Additionally, over that same time period, that same sad story was playing out in small salt-producing communities all over the world. This was despite the ever-growing demand for salt by the chemical industry worldwide. Wealthier nations quickly invested in larger salt works and transitioned to industrialized salt making as fast as possible, shutting down their traditional, smaller and artisanal salt works and investing in the corporate salt production “machine”. Ultimately, in the span of less than 100 years, literally tens of thousands of small salt makers went out of business, killing small salt communities in their wake, and killing their salt-making knowledge and history and experience (and our health) along with them.

The Rise of the Salt Industry

Ironically, while natural salt production was declining, the demand and uses of “pure salt” (i.e. pure Sodium Chloride) by chemical and industrial food production companies were rapidly increasing. In fact, the need for “pure” sodium chloride was one of the main factors driving industrialization and mechanical production. While some of the salt produced was used in foods, most of it was actually purchased and used outside of food production. In fact, only about 3% of the world’s production of salt is used in food today.

The biggest consumer of salt is the chemical industry – an industry that demands 100% pure sodium chloride. What many people do not know is that Morton Salt, like most other industrial salt companies, is actually owned by a fertilizer chemical company. Not too long ago, K+S (which is based in China,) purchased Morton from Dow Chemical, to become the biggest salt manufacturer in the world.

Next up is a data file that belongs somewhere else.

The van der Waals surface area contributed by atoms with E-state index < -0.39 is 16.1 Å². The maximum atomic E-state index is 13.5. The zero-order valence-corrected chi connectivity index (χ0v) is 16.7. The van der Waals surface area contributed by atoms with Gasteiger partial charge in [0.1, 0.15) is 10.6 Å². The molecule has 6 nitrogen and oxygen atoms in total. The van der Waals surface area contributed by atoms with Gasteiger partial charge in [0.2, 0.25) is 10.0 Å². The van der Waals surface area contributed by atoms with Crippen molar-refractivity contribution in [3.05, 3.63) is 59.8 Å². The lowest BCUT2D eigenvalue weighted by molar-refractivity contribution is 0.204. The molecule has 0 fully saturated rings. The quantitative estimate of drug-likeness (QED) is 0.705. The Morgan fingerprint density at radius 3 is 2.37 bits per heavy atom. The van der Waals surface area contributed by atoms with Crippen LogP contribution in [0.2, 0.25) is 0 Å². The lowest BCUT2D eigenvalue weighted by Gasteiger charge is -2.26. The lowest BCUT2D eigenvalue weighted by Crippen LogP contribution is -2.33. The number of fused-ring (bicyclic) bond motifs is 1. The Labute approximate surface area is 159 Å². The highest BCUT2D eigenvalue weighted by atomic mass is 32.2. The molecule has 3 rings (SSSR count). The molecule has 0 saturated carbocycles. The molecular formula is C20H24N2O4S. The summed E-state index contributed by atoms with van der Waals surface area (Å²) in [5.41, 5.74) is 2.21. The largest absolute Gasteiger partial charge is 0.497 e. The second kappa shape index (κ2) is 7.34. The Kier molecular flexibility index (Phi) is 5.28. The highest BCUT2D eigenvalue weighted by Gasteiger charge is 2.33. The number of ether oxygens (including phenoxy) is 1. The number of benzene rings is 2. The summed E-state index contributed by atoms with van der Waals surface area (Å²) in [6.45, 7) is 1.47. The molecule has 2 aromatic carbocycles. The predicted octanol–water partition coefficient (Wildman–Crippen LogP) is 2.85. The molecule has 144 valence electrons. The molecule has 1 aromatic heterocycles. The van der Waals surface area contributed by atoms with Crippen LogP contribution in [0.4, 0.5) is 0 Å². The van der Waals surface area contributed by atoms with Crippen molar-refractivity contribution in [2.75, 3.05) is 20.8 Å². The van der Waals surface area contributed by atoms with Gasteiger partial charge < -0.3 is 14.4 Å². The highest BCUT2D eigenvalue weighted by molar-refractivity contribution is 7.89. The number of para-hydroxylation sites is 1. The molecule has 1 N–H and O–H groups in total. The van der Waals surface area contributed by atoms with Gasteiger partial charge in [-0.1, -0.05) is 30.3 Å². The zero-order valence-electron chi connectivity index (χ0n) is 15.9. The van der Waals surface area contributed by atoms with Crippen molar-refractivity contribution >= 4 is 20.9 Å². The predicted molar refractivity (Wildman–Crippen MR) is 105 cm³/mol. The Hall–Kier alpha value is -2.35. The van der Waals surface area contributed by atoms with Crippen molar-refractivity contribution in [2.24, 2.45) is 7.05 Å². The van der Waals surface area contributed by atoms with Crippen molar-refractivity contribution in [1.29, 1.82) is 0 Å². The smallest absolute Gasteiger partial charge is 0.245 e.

Of course, industrial salt is also consumed as food. But, most of the salt that is used in food is purchased by large packaged product companies – also an industry that has traditional required pure sodium chloride. To the chemical industry and corporate food companies, all that other lovely stuff you find in natural sea salt – like potassium chloride, magnesium chloride, calcium carbonate, sulfur, and other trace minerals – are considered contaminants and they don’t want them in there – at all. The advent of industrial sea salt production techniques helps provide a more “pure” sea salt (usually about 99.9% sodium chloride) – but soon factory-made salt would make its debut, and change the salt world forever.

The Modern Renaissance of Artisan Sea Salt

So, today natural salt producers that focus on culinary sea salts, once the mainstay of the salt trade, are few and far between. But, over the last twenty years the world of natural sea salt has been changing. Sparked by the revival of the traditional salt works of Guerande, France, in 1987 and the general shift towards more natural and real foods, artisan salt are making an amazing 30-year come-back – which is great news. Great news not just because we like to support artisan food producers, wherever they happen to live, but great news because so many types and varieties of hand-crafted sea salts are literally being brought back from extinction every year and being made available to us. It’s also great news because natural sea salt is healthier for us humans than industrial salts – big surprise!

See next article: The Nutritional Dealth of Sea Salt

See prior article: The Basics of Salt - Salt 101